Dear MCC Family,
MCC founding Co-Artistic Director Bob LuPone passed away Saturday, August 27 after a three year battle with pancreatic cancer. He is survived by his wife, Virginia, his son Orlando, sister Patti, and brother William. He is also survived by the profound impact he had on us.
When Bernie Telsey and Bob LuPone met in the early 1980’s they struck a creative spark called Manhattan Class Company, and, joined by Will Cantler not long after, formed a unique artistic leadership trio that has burned ever since. While the company was ostensibly formed to create new work for the American stage, it was always Bob’s fierce need for engagement with the art, the artists, and the audience that animated and inspired us.
Whenever we considered a play Bob always made us ask ourselves if it had a “third act”? Would we walk out of the theater anxious to go to the bar or restaurant and spend the rest of the night hashing over what we had seen? That perspective has animated every decision we’ve ever made.
Some of our fondest memories are of the MCC Marathon Weekend retreats we did in the early days, where Bob would lead a group of actors, directors, and playwrights to a ramshackle retreat house on Long Island to read first drafts of new plays, eat, drink, and talk all weekend, as his mother Pat made food for us. For many of us, Bob created a sense of community that we had not yet found in New York, and we have treasured ever since.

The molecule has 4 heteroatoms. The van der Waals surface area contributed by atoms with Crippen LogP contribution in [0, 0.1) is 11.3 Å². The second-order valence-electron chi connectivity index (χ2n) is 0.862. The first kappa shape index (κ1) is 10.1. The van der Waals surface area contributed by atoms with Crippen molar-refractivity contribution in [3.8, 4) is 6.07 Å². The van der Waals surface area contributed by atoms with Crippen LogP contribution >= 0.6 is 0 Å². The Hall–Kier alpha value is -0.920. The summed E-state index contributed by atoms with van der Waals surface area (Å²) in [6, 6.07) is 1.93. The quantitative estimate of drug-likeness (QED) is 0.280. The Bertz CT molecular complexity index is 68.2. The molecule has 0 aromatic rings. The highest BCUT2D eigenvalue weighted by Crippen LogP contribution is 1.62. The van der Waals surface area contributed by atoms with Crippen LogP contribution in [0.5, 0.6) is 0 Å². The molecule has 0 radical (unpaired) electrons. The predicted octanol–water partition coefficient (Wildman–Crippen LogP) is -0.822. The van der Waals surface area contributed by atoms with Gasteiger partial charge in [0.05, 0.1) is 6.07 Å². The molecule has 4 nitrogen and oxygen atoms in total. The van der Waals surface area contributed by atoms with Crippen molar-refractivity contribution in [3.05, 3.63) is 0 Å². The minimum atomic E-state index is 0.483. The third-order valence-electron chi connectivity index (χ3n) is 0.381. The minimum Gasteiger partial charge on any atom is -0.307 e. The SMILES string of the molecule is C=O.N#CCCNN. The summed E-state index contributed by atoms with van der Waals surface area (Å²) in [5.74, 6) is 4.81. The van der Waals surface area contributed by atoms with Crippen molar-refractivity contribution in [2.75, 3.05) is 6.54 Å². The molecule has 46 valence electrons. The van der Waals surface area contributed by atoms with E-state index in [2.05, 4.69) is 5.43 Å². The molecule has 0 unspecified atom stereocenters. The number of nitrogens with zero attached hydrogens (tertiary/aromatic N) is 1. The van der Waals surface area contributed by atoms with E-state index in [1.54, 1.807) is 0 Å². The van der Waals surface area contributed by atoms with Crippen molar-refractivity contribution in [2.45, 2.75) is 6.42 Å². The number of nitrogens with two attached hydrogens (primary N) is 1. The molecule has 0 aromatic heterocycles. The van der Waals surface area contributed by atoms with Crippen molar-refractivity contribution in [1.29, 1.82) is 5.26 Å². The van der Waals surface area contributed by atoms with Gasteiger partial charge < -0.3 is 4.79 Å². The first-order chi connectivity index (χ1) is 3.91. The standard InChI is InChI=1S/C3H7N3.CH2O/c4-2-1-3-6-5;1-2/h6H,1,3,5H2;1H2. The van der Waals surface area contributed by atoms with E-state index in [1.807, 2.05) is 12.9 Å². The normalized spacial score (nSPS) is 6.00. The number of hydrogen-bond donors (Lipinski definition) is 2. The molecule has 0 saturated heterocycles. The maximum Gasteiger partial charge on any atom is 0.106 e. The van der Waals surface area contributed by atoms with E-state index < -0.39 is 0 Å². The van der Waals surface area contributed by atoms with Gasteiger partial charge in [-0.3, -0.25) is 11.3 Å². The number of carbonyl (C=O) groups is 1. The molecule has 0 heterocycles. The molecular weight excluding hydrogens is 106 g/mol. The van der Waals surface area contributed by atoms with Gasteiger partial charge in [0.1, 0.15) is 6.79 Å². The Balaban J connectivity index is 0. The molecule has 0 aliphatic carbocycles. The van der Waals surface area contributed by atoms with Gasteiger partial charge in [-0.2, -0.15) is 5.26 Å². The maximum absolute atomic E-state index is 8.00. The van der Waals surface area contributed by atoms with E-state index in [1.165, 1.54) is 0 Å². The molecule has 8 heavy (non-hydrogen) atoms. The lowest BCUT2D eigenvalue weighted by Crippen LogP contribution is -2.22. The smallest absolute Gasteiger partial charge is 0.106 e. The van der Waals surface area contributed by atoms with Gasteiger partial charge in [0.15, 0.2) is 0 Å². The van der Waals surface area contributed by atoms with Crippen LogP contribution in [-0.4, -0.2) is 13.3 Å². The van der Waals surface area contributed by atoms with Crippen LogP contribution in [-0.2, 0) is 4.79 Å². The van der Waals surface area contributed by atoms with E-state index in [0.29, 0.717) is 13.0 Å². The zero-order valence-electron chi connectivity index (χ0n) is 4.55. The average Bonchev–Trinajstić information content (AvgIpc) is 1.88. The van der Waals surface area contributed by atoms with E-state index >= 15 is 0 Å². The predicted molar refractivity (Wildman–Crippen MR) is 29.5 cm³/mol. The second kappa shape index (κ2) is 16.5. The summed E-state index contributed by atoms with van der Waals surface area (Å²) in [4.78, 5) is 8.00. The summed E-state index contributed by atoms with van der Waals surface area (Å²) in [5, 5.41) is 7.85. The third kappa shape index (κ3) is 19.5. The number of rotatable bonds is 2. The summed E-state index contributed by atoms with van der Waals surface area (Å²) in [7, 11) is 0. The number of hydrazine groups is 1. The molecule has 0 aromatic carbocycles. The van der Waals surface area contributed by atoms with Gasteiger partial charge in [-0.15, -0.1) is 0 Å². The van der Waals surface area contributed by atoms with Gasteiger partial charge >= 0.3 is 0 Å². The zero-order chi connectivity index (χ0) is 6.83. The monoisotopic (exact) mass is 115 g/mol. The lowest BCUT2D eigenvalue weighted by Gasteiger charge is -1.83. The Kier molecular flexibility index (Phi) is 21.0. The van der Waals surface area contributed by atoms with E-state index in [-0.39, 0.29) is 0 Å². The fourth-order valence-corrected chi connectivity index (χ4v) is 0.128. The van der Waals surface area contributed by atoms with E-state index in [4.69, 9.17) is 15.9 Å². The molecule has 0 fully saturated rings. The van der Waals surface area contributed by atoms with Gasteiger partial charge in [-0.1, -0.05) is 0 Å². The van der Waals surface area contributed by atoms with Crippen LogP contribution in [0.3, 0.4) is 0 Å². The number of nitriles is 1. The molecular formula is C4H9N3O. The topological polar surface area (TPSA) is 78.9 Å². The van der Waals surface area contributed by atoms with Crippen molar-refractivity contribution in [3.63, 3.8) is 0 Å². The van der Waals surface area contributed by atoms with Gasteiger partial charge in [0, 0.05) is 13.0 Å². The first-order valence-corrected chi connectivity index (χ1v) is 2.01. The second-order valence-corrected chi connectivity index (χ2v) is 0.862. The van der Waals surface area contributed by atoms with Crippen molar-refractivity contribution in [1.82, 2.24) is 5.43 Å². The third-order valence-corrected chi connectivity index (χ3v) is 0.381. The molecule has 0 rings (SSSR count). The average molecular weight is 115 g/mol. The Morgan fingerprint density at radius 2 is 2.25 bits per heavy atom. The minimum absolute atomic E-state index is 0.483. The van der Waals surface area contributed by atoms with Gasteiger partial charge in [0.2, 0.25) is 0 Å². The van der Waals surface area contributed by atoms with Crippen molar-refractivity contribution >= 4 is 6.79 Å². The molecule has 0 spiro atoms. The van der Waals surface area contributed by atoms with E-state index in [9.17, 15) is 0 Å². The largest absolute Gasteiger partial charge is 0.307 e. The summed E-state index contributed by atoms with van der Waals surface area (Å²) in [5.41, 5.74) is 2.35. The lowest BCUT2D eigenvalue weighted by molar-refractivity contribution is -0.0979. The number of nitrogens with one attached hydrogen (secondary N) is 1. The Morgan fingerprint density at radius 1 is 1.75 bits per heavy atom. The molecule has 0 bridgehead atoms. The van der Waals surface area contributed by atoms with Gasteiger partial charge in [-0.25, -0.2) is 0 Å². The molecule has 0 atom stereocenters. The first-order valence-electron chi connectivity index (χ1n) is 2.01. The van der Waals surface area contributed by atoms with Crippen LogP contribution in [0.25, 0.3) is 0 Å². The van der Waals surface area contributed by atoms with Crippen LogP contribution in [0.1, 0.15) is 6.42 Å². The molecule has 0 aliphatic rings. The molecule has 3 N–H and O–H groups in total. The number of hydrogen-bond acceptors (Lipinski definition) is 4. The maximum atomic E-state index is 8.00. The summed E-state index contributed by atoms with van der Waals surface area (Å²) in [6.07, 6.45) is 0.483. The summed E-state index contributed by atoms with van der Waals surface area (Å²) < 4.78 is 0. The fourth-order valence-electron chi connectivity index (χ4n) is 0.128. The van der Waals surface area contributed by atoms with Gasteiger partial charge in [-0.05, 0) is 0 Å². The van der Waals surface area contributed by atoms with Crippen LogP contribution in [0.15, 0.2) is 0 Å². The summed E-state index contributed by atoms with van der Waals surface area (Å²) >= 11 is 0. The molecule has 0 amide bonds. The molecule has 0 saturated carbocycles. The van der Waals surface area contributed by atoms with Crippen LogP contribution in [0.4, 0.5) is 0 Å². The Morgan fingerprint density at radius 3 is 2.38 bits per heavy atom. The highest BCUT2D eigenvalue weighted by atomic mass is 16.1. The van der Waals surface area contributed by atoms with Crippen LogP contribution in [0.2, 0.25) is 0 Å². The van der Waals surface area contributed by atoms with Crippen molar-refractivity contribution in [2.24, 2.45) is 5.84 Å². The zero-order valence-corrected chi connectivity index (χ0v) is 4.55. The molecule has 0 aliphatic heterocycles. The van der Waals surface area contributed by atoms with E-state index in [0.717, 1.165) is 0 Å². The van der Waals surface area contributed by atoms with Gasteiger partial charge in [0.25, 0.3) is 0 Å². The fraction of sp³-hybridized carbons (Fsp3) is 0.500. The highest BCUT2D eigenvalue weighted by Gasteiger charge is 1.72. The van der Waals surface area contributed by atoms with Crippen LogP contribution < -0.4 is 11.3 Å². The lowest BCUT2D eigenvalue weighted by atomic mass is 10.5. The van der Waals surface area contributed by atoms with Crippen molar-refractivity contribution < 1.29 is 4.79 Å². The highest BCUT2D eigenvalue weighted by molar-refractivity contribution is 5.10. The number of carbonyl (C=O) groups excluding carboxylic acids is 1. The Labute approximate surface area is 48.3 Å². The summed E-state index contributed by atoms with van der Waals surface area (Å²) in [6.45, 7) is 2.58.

Bob was fiercely opinionated about plays, and just as fiercely unedited in his note sessions. If Bernie and Will sometimes paused about how or when to give a note, Bob always trusted that charging straight in with passion and candor would win the day, and we came to learn just how often he was right. If we fought often and loudly in our early days, we could never let go of each other and what we were building. The unruly passion of those days ripened into a trust of talking and listening that we hope permeates the whole culture of MCC today.